Isaac Landman (October 24, 1880 – September 4, 1946) was an American Reform rabbi, author and anti-Zionist activist. He was editor of the ten volume Universal Jewish Encyclopedia.[1][2][3]


Landman was born in Russia on October 4, 1880 to Ada and Louis Landman. He emigrated to the United States in 1890.[1] He graduated from the Reform Hebrew Union College. In 1911, with the assistance of Jacob Schiff, Julius Rosenwald, and Simon Bamberger, he founded a Jewish farm colony in Utah. In 1913 he married Beatrice Eschner. During World War I he was "said to be the first Jewish chaplain in the United States Army to serve on foreign soil".[1][3]

He was a leader in Jewish–Christian ecumenism.[3] He was editor of American Hebrew Magazine from 1918, served as the delegate of the Union of American Hebrew Congregations to the 1919 Paris Peace Conference.[1]

Landman had also been a prominent opponent of Zionism: when, in 1922, the United States Congress was considering the Lodge–Fish resolution in support of the Balfour Declaration, Landman and Rabbi David Philipson had presented the Reform movement's (then) anti-Zionist position to the House Committee on Foreign Affairs. Landman also printed many opinions against the resolution and Zionism in his American Hebrew Magazine.[4] The bill was eventually unanimously supported by both houses of Congress,[5] and approved by President Harding.[6]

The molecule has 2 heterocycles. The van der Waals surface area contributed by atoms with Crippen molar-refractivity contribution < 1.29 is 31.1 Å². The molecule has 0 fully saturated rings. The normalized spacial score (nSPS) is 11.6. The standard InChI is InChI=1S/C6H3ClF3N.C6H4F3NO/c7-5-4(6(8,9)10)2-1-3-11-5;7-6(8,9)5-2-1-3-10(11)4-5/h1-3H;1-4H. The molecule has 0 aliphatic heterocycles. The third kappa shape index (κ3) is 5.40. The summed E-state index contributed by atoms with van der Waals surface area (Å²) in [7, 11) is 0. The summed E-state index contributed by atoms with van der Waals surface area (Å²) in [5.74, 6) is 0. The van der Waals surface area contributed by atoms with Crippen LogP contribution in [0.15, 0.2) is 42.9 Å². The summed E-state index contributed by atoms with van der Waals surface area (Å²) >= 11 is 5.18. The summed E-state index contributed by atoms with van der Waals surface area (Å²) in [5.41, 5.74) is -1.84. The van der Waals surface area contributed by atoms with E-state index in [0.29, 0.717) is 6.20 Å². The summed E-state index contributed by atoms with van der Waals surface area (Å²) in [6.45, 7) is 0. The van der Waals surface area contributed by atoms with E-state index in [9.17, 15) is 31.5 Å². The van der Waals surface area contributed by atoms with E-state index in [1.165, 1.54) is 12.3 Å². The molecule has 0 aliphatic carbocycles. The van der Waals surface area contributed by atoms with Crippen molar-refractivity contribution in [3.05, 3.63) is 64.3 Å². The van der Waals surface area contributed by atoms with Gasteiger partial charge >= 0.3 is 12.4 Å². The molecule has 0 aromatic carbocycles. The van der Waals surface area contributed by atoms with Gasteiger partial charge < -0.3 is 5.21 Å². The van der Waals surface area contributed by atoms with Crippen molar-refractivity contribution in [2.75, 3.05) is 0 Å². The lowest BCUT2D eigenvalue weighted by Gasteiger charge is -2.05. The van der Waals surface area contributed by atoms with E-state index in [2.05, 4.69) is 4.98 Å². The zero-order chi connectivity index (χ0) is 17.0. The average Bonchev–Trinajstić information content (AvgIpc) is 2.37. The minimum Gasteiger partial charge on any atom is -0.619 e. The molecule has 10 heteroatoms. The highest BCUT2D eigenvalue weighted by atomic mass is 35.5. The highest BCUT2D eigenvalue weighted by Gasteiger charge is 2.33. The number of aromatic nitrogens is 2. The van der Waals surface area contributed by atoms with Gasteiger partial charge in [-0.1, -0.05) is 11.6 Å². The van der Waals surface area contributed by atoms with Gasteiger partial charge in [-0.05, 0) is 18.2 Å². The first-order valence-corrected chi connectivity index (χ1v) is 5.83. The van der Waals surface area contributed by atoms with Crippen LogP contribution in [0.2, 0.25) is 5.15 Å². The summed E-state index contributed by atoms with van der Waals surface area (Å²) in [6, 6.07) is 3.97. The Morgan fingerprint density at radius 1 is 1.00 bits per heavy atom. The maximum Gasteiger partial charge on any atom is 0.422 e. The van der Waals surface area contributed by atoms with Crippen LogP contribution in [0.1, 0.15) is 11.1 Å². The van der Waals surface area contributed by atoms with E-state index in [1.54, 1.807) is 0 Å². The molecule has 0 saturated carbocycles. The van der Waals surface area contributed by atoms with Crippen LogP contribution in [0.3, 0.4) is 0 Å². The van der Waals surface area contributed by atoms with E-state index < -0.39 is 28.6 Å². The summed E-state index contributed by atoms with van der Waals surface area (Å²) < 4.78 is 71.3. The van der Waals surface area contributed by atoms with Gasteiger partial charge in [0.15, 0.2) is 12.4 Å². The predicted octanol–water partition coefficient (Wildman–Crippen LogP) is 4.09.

He became rabbi of Brooklyn's Congregation Beth Elohim in 1931.[1][2] Three years later he began editing the Universal Jewish Encyclopedia, which was published in ten volumes in the 1940s.[1] He died on September 4, 1946.[3]

Landman was also a playwright. With his brother, physician Michael Lewis Landman, he authored the play A Man of Honor. Michael Landman's daughter was the architecture critic Ada Louise Huxtable.


  1. ^ a b c d e f "Isaac Landman Papers". University of Illinois at Chicago. Retrieved 2011-04-21. Isaac Landman, rabbi and journalist, was born in Russia in 1880 and was brought to the United States at the age of ten. He was ordained a Rabbi at the Hebrew Union College in 1906. On March 24, 1909, Rabbi Landman delivered "The Call of the Farm" address at Hull-House. In 1911, with the aid of Jacob H. Schiff, Julius Rosenwald, and Simon Bamberger, Rabbi Landman founded a Jewish farm colony in Utah. ... 
  2. ^ a b "Jewish Editor Will Also Be Rabbi of a Brooklyn Congregation". New York Times. May 30, 1931. Isaac Landman, editor of The American Hebrew and editor-in-chief of The Standard Jewish Encyclopedia, will return to the active ministry as rabbi of ... 
  3. ^ a b c d "Rabbi Landman, 65, Reformist is Dead. Brooklyn Preacher a Leader in Hebrew-Christian Moves for Religious Friendship". New York Times. September 5, 1946. Rabbi Isaac Landman of Congregation Beth Elohim, Brooklyn, president-elect of the Synagogue Council of America, editor of the Universal Jewish Encyclopedia, director of the Academy for Adult Jewish Education and former editor of The American Hebrew, died ... 
  4. ^ Cohen, Naomi W. The Americanization of Zionism, 1897-1948, University Press of New England, 2003, p. 68. ISBN 978-1-58465-346-2
  5. ^ Reich, Bernard, "The United States and Israel: The Nature of a Special Relationship", in Lesch, David W. The Middle East and the United States: A Historical and Political Reassessment (Fourth edition), Westview Press, 2007, p. 206. ISBN 978-0-8133-4349-5
  6. ^ "Zion, Ten Years After". Time magazine. April 4, 1932. Last week's money-gathering began importantly. Any Jew could be impressed by the following facts: Anniversary, Ten years ago next May the Lodge-Fish resolution, favoring the Jewish National Home, was introduced in Congress. In September it was approved by President Harding, became a public resolution.